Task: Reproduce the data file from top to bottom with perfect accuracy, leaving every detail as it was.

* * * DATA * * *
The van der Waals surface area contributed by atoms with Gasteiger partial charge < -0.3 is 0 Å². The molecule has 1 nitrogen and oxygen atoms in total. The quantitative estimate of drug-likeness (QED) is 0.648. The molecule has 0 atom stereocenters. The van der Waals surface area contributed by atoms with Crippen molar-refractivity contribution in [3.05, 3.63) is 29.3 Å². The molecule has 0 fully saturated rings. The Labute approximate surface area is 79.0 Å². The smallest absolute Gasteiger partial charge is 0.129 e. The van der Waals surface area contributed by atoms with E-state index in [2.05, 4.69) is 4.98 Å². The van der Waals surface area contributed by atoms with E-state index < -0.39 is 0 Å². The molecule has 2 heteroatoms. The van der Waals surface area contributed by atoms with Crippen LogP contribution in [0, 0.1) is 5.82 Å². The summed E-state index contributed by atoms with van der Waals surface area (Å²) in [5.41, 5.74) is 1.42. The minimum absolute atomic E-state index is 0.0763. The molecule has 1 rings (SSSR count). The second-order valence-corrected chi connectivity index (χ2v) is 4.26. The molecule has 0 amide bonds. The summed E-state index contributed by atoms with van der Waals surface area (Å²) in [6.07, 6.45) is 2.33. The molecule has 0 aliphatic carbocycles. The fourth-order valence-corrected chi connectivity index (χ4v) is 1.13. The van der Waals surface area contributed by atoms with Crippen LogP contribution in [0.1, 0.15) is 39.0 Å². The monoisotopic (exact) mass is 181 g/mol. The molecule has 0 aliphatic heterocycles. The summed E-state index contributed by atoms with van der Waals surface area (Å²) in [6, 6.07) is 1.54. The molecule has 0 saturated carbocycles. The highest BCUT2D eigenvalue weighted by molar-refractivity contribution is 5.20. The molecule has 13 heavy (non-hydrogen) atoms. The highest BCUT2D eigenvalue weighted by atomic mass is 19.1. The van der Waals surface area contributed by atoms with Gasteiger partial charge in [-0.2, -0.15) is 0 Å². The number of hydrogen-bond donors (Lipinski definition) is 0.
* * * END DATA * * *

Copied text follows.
The van der Waals surface area contributed by atoms with Gasteiger partial charge < -0.3 is 0 Å². The molecule has 1 nitrogen and oxygen atoms in total. The quantitative estimate of drug-likeness (QED) is 0.648. The molecule has 0 atom stereocenters. The van der Waals surface area contributed by atoms with Crippen molar-refractivity contribution in [3.05, 3.63) is 29.3 Å². The molecule has 0 fully saturated rings. The Labute approximate surface area is 79.0 Å². The smallest absolute Gasteiger partial charge is 0.129 e. The van der Waals surface area contributed by atoms with E-state index in [2.05, 4.69) is 4.98 Å². The van der Waals surface area contributed by atoms with E-state index < -0.39 is 0 Å². The molecule has 2 heteroatoms. The van der Waals surface area contributed by atoms with Crippen LogP contribution in [0, 0.1) is 5.82 Å². The summed E-state index contributed by atoms with van der Waals surface area (Å²) in [5.41, 5.74) is 1.42. The minimum absolute atomic E-state index is 0.0763. The molecule has 1 rings (SSSR count). The second-order valence-corrected chi connectivity index (χ2v) is 4.26. The molecule has 0 amide bonds. The summed E-state index contributed by atoms with van der Waals surface area (Å²) in [6.07, 6.45) is 2.33. The molecule has 0 aliphatic carbocycles. The fourth-order valence-corrected chi connectivity index (χ4v) is 1.13. The van der Waals surface area contributed by atoms with Crippen LogP contribution in [0.1, 0.15) is 39.0 Å². The monoisotopic (exact) mass is 181 g/mol. The molecule has 0 aliphatic heterocycles. The summed E-state index contributed by atoms with van der Waals surface area (Å²) in [6, 6.07) is 1.54. The molecule has 0 saturated carbocycles. The highest BCUT2D eigenvalue weighted by molar-refractivity contribution is 5.20. The molecule has 13 heavy (non-hydrogen) atoms. The highest BCUT2D eigenvalue weighted by atomic mass is 19.1. The van der Waals surface area contributed by atoms with Gasteiger partial charge in [-0.2, -0.15) is 0 Å². The number of hydrogen-bond donors (Lipinski definition) is 0.